Staging an intervention on early intervention
Julie Bentley, Chief Executive at Action for Children, explains why early intervention is a crucial part of their mission, and why she agrees that serious, positive changes are required.
Early intervention is in Action for Children’s DNA. I’ve seen this myself on the visits I have undertaken to our services across the UK since I started as Chief Executive in the summer. We provide over 550 services, but at the heart of all of them is the belief that the right intervention, at the right time, can make all the difference to childhoods and children’s life chances.
This week, our colleagues at the Early Intervention Foundation (EIF) have restated the case for early intervention to policymakers.
At its simplest, early intervention is a straightforward concept: stepping in when problems are first spotted to stop them getting worse. At its worst, early intervention is viewed as a silver bullet, a single solution to the complexities of disadvantage that blight too many children’s lives.
EIF’s report is clear that early intervention can help children and their families and deliver wider, longer-term financial benefits – but realising its full potential requires overcoming some major systemic challenges.
The most obvious one is a suitable level of long-term investment. Without this councils don’t have the resources to properly fund the services needed to identify children and young people and match their needs with the right evidence-based interventions.
The reality is that local authorities have faced swingeing cuts in their budgets. Our own research has shown that, since 2010, over £2.4 billion has been cut from central government funding for local authority children’s services. Councils have tried to limit reductions in frontline spending, but their efforts are unsustainable in the long-run. Local authorities now face an expected £3 billion funding gap by 2024/25.
EIF refers to our Turning the Tide report last year (undertaken with NCB and The Children’s Society), which estimated funding on early intervention will fall by 72 per cent in this decade. It is for this reason that, last week, Action for Children joined more than 120 children’s organisations in asking the Chancellor to put children at the heart of this week’s budget.
All this helps to explain why too often now we are seeing children who are stuck in a Revolving Door, where they have to be referred a number of times before they receive help from social services for serious issues like abuse, neglect and family dysfunction – meaning opportunities to help earlier are being missed.
The EIF report is critical of the short-term thinking that is pervasive in policymaking, and points out that the benefit of early intervention is often of a long-term nature. In our services, we work with children who have a range of complex needs. By the time a child reaches a point where an intervention is provided, the problems they are facing may have set them on a path that will take years to address fully.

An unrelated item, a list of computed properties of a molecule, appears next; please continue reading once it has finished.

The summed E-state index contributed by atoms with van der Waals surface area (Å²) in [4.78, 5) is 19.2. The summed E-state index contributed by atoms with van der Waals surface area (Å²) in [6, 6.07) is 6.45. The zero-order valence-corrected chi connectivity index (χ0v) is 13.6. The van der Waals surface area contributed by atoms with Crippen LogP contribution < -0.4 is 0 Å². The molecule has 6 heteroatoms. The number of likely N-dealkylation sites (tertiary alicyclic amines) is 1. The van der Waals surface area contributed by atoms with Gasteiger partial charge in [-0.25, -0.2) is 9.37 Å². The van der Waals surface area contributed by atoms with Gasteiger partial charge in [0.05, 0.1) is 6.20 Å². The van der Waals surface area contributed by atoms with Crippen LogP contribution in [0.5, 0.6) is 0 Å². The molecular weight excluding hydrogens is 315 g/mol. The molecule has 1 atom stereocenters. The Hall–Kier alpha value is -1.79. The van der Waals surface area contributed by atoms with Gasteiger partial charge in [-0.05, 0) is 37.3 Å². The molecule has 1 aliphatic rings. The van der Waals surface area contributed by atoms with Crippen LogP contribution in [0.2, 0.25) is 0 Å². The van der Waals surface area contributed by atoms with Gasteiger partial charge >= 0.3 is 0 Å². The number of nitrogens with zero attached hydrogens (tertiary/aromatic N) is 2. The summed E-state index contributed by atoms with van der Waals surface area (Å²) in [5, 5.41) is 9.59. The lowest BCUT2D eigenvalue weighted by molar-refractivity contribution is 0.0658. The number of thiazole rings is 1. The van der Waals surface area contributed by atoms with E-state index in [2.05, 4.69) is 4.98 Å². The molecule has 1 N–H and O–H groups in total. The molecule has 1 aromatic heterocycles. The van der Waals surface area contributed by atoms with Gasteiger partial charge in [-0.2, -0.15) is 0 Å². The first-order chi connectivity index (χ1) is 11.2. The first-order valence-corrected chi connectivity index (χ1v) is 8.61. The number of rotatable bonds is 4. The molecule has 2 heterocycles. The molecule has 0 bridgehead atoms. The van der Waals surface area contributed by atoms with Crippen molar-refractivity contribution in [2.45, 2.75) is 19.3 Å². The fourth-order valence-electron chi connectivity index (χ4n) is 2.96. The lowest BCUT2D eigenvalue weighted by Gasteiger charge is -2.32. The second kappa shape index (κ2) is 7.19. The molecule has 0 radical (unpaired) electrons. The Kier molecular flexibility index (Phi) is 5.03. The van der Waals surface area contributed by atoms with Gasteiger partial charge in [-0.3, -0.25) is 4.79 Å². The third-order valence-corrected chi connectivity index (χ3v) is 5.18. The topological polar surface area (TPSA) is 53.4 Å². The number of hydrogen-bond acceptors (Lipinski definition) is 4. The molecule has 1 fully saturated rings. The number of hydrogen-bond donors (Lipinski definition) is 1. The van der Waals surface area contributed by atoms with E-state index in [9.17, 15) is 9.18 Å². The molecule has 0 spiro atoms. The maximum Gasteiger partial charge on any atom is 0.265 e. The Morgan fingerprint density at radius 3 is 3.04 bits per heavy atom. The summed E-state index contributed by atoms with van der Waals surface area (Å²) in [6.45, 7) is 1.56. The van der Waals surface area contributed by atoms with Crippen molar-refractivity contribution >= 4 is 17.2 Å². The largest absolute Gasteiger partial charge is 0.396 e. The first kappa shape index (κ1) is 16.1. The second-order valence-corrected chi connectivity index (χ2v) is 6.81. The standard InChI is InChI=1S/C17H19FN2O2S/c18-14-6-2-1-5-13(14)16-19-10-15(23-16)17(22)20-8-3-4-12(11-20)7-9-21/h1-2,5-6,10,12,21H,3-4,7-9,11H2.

Policy-makers and service providers need to work together to build a society in which we are investing in our children for the long term, in order that we see reductions in social and health care budgets in the future. The level of disinvestment in early years is crippling, but at the same time, we must also see smarter commissioning, so that we can do more with less.
What’s needed is an appreciation of the evidence base of the potential of the long-term positive impact of investment in early intervention, and a sense of realism that understands that the prize is improved longer-term outcomes for those children as they become adults, as well as for society more widely.
Overcoming the structural barriers must be a shared endeavour at a national and local level. Political commitment and strong leadership from both politicians and service providers are needed.
Councillors must be focussed on the type of local community they want for children and young people in the decades ahead, rather than on the savings needed in the next 12 months. This requires determined leadership in the face of pressing funding priorities – which isn’t easy, when so many feel they have been put in an impossible position.
At a national level, we need to move away from the siloed nature of political decision-making. The drive for quick wins serves no one well in the long run. Ministers should consider carefully the report’s call for a new cross-government taskforce on early intervention to make this a priority across Whitehall.
At Action for Children, we aim to help give children the Best Start in Life, a Safe and Stable Home and to Build Sound Minds. There is no question to me that early intervention is a crucial part of our shared mission, and that now is the moment for a set of serious, positive changes to realise its massive potential.